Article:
He underwent a rigorous program of swimming and running and was subjected to long periods of weightlessness. A special suit and helmet were made to withstand the extreme conditions in space.

As perilous as early space travel was, it seemed doubly dangerous for a human being to walk or, more precisely, to float outside the safety of the capsule. On March 18, 1965, Leonov took that step.

He left the capsule through a hatch, leaving a fellow cosmonaut, Pavel Belyayev, to pilot the ship. Leonov entered an airtight chamber called an air lock and inhaled pure oxygen for almost an hour to reduce the level of nitrogen in his blood, as a means of preventing decompression sickness, or the bends.

Finally, he opened the outer hatch and entered space, more than 100 miles above the earths surface, connected to his capsule by a 16-foot-long tether. A skilled amateur painter, Leonov found the vista indescribably beautiful.

I said to myself, Its true, the earth is round, he later said.

His spacewalk was captured by two film cameras that produced remarkably clear images, including some in color.

It was so quiet I could even hear my heart beat, Leonov told Londons Observer newspaper in 2015. I was surrounded by stars and was floating without much control. I will never forget the moment. I also felt an incredible sense of responsibility. Of course, I did not know that I was about to experience the most difficult moments of my life known as cosmonauts in the old Soviet Union. getting back into the capsule.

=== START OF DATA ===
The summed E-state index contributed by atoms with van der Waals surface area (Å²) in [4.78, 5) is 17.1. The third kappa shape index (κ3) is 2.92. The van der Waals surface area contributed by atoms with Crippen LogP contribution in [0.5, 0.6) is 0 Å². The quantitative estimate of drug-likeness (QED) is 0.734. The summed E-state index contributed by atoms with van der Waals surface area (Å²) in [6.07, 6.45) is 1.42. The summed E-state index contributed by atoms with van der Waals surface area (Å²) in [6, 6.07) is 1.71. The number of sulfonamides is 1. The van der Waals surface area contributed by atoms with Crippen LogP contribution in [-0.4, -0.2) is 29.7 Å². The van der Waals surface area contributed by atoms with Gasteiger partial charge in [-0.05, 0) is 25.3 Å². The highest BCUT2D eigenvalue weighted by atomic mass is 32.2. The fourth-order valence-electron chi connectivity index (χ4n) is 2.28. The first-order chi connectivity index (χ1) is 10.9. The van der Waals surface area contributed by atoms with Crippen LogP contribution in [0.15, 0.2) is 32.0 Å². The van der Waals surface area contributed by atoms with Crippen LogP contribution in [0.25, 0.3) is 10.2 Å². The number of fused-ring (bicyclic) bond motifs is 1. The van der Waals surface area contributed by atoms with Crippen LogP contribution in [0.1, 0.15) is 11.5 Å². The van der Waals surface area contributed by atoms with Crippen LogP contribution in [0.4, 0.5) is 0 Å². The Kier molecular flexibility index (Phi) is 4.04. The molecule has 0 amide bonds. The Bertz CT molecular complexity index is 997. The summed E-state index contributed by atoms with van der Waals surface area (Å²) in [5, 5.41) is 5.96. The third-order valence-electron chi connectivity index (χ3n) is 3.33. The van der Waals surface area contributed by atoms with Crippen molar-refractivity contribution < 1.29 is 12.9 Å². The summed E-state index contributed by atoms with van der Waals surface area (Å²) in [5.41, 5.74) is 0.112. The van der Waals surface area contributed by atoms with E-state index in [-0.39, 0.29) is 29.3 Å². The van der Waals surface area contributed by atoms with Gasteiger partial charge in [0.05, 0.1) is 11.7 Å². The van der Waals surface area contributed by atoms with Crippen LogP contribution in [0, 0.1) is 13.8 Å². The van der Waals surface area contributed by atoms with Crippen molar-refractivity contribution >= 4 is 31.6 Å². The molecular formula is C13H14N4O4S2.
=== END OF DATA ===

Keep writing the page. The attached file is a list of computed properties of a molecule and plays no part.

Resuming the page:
When he attempted to reenter the air lock leading to the space capsule, Leonov could not climb through the hatch. His spacesuit had expanded and become almost rigid.

Near the end of my walk, he told the New York Times magazine in 1994, I realized that my feet had pulled out of my shoes and my hands had pulled away from my gloves. My entire suit stretched so much that my hands and feet appeared to shrink.

He decided that his only option was to open a valve to release air from inside his spacesuit. It deflated enough to allow Leonov to enter the capsules air lock headfirst, but the change in pressure left him at risk of decompression sickness. His spacewalk lasted only 12 minutes, but his body temperature had risen so much that sweat was sloshing in the leggings of his spacesuit.

I didnt report this down to Earth, Leonov said in 1999. I knew the situation better than anyone else.

It would be decades before the dangers he encountered were fully known. Leonov also revealed, years later, that he had a suicide pill in his helmet, in case he could not return to the spacecraft.